Always well-designed, always buzzing, always cheerful, always welcoming and always serving great Guinness© along with great home-cooked food. There’s a similarity between many of these pubs that you will instinctively recognize….features like decorative millwork, warm lighting, ornate back bars……but no two are ever the same, despite the similarities. Yet they all effortlessly deliver the same sense of premium comfort, ambience and timeless conviviality that we know so well. That timeless quality is something that other types of restaurants and bars can’t quite capture, this is a concept, which was hip and contemporary to its consumers in 1910 and remains equally relevant in our modern era of social engagement and connectivity.
We can trace back the origins of many of the design features to the elegant saloon bars of the Victorian era in the late 19th and early 20th century, but to see where the contemporary Irish Pub comes from, we need look no farther in history than twenty years ago. The contemporary Irish Pub was actually conceived by the company who brewed Guinness stout, Guinness Brewing Worldwide, (now Diageo), and was the result of a robust piece of market research.
Between 1985 and 1991, Guinness observed that each time an Irish Pub opened anywhere Europe, there was a very noticeable spike in Guinness beer sales, not just because of the pub itself, but because of other bar owners adding Guinness to their beer line-up in order to compete with success of the local Irish Pub. The phenomenon occurred across very diverse demographic, socio-economic and geographic regions, performing as consistently in Milan as it did in Hamburg, Paris or Amsterdam. It seemed that no matter where somebody placed an Irish Pub, it became instantly successful. Out of this observation grew a question…. if someone could define the critical factors that made these pubs so successful, could investors be found to apply the critical factors and so open many more pubs globally?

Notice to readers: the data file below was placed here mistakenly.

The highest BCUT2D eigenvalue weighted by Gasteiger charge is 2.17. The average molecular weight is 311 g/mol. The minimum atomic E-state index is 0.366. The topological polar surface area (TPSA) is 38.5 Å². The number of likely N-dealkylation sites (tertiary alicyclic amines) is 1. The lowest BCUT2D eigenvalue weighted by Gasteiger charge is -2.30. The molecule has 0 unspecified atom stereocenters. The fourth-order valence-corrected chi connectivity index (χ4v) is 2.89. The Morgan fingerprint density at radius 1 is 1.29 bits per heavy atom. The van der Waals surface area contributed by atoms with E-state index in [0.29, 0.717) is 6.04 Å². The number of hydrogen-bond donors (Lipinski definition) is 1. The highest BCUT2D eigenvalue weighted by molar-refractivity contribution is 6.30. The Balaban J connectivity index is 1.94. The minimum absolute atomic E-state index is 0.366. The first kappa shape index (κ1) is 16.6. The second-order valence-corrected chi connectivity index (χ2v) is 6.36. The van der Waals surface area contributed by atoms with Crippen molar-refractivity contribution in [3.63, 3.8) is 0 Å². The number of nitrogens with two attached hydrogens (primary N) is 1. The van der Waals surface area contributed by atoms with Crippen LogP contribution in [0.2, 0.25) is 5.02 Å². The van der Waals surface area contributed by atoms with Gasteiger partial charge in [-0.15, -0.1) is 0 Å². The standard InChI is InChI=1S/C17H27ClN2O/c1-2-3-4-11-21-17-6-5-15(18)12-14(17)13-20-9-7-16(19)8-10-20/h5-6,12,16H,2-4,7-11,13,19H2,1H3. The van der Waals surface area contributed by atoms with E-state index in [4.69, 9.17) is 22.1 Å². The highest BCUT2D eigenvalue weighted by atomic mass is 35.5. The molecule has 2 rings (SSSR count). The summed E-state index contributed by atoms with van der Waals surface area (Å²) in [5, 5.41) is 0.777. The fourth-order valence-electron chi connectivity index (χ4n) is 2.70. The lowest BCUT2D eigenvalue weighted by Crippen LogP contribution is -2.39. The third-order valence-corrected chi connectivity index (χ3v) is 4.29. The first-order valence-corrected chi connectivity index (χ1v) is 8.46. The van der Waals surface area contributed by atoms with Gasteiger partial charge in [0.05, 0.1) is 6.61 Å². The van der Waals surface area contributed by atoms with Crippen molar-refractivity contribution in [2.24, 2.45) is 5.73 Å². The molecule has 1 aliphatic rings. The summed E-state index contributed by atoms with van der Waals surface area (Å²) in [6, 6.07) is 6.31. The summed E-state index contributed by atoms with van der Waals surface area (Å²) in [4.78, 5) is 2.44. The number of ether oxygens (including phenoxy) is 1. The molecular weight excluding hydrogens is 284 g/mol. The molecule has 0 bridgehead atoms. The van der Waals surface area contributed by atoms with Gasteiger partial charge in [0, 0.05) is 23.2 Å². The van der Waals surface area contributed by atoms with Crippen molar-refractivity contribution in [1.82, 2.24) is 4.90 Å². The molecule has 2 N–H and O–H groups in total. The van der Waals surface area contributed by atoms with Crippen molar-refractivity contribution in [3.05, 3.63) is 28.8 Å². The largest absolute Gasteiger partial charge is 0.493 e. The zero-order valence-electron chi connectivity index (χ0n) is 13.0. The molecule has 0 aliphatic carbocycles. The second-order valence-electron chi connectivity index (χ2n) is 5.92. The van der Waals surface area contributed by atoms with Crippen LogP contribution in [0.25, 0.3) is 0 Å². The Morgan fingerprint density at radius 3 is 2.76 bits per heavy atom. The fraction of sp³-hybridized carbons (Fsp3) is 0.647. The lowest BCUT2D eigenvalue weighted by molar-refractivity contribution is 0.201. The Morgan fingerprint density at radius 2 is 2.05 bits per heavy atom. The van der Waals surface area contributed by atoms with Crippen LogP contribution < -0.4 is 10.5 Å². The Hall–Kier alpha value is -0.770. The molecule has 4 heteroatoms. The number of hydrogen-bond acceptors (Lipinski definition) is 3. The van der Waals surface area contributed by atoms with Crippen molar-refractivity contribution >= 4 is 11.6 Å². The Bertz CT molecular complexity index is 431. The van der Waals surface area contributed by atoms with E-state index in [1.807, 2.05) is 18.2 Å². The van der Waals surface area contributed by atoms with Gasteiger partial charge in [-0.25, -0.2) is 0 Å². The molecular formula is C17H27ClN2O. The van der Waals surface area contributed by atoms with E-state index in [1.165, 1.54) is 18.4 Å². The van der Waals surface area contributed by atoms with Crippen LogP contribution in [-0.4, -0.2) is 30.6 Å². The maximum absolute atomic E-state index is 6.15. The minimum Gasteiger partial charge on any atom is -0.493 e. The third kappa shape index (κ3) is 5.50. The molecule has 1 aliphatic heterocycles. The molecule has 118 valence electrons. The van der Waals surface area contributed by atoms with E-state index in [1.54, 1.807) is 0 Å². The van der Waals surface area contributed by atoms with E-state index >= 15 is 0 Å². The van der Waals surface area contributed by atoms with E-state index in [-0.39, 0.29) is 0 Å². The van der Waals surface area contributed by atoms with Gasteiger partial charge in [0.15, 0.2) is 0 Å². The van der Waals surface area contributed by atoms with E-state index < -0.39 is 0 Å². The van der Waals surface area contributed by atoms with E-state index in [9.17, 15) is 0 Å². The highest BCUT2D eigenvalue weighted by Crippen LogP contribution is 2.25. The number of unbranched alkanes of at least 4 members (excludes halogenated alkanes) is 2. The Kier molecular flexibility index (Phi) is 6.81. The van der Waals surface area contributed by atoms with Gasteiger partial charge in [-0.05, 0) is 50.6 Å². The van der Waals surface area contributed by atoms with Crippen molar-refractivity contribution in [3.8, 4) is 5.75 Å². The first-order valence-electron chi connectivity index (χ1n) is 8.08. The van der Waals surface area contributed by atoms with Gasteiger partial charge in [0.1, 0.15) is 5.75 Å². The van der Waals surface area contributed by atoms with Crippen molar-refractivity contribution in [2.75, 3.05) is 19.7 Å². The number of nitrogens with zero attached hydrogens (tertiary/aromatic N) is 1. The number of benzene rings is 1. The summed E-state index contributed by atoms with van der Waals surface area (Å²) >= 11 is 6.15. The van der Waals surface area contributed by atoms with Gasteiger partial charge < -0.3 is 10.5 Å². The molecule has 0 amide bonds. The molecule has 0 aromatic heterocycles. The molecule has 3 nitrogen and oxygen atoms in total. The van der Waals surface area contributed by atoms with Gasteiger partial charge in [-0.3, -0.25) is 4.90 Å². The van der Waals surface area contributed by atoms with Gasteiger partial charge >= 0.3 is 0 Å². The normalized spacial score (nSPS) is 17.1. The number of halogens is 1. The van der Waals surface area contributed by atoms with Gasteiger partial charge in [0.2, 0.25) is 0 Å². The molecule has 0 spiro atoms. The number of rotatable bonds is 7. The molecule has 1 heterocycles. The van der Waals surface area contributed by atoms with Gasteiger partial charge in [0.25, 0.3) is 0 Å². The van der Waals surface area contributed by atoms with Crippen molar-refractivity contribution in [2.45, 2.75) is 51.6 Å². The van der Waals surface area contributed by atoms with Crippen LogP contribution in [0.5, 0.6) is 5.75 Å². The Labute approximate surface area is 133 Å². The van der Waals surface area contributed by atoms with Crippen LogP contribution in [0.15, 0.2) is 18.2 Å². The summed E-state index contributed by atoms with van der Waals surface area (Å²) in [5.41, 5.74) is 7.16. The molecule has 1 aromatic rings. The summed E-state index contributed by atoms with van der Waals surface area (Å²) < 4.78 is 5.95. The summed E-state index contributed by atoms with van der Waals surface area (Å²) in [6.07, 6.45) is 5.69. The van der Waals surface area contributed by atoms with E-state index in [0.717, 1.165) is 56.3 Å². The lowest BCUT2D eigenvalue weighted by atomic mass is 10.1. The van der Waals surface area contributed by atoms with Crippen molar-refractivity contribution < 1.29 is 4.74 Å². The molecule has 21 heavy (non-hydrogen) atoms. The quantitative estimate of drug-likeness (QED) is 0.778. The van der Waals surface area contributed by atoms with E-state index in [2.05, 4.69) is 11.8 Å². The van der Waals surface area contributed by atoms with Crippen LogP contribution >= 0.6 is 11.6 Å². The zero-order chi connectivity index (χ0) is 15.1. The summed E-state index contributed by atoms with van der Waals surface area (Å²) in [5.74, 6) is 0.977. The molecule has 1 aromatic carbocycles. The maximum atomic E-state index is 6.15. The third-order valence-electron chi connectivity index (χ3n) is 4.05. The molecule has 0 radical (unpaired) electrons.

To answer this question, Diageo put together a team of interior designers, marketers and industry specialists to find out why Irish Pubs worked across multiple operating environments. The research was done across pubs throughout Europe and produced a report which indicated strongly that successful pubs everywhere were linked by certain critical success factors.
Though these factors or characteristics were not particularly remarkable in themselves, the insight gained was that if the operator wanted to be successful, it was mandatory for the pub to be faithful to its origins while remaining contemporary and relevant to its consumers.